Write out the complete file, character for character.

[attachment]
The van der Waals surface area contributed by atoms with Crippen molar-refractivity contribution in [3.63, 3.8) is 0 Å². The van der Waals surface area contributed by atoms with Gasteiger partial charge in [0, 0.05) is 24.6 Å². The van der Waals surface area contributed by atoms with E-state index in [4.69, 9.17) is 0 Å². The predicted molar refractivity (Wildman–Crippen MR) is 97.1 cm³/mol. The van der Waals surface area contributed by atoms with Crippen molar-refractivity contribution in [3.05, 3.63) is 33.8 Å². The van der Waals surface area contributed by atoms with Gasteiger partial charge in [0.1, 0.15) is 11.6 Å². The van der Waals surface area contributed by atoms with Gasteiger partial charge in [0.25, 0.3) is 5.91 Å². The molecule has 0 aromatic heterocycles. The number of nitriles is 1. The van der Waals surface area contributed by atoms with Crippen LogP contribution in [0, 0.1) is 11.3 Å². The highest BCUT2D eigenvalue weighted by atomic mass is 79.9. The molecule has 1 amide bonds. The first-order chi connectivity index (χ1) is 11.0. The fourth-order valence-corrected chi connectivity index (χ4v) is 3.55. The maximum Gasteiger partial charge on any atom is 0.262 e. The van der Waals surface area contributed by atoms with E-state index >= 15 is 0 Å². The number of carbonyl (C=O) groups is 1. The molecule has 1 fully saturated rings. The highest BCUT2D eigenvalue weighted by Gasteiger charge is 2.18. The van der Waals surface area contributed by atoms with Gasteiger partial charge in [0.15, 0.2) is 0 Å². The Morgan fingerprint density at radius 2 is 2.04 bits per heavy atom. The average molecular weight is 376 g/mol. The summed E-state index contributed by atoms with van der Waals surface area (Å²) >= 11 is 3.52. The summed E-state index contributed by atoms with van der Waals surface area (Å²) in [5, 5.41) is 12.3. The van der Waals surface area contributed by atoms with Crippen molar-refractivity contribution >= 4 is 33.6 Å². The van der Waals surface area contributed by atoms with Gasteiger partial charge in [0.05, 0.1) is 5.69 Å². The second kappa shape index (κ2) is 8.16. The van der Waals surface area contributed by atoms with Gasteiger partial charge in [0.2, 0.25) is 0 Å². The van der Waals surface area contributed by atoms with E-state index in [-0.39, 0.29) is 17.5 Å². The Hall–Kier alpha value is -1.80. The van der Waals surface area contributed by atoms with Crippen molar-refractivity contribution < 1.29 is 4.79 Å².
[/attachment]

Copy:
The van der Waals surface area contributed by atoms with Crippen molar-refractivity contribution in [3.63, 3.8) is 0 Å². The van der Waals surface area contributed by atoms with Gasteiger partial charge in [0, 0.05) is 24.6 Å². The van der Waals surface area contributed by atoms with E-state index in [4.69, 9.17) is 0 Å². The predicted molar refractivity (Wildman–Crippen MR) is 97.1 cm³/mol. The van der Waals surface area contributed by atoms with Crippen molar-refractivity contribution in [3.05, 3.63) is 33.8 Å². The van der Waals surface area contributed by atoms with Gasteiger partial charge in [0.1, 0.15) is 11.6 Å². The van der Waals surface area contributed by atoms with Gasteiger partial charge in [0.25, 0.3) is 5.91 Å². The molecule has 0 aromatic heterocycles. The number of nitriles is 1. The van der Waals surface area contributed by atoms with Crippen LogP contribution in [0, 0.1) is 11.3 Å². The highest BCUT2D eigenvalue weighted by atomic mass is 79.9. The molecule has 1 amide bonds. The first-order chi connectivity index (χ1) is 11.0. The fourth-order valence-corrected chi connectivity index (χ4v) is 3.55. The maximum Gasteiger partial charge on any atom is 0.262 e. The van der Waals surface area contributed by atoms with E-state index >= 15 is 0 Å². The number of carbonyl (C=O) groups is 1. The molecule has 1 fully saturated rings. The highest BCUT2D eigenvalue weighted by Gasteiger charge is 2.18. The van der Waals surface area contributed by atoms with Gasteiger partial charge in [0.15, 0.2) is 0 Å². The Morgan fingerprint density at radius 2 is 2.04 bits per heavy atom. The average molecular weight is 376 g/mol. The summed E-state index contributed by atoms with van der Waals surface area (Å²) >= 11 is 3.52. The summed E-state index contributed by atoms with van der Waals surface area (Å²) in [5, 5.41) is 12.3. The van der Waals surface area contributed by atoms with Crippen molar-refractivity contribution >= 4 is 33.6 Å². The van der Waals surface area contributed by atoms with Gasteiger partial charge in [0.05, 0.1) is 5.69 Å². The second kappa shape index (κ2) is 8.16. The van der Waals surface area contributed by atoms with Gasteiger partial charge in [0.2, 0.25) is 0 Å². The van der Waals surface area contributed by atoms with E-state index in [-0.39, 0.29) is 17.5 Å². The Hall–Kier alpha value is -1.80. The van der Waals surface area contributed by atoms with Crippen molar-refractivity contribution < 1.29 is 4.79 Å².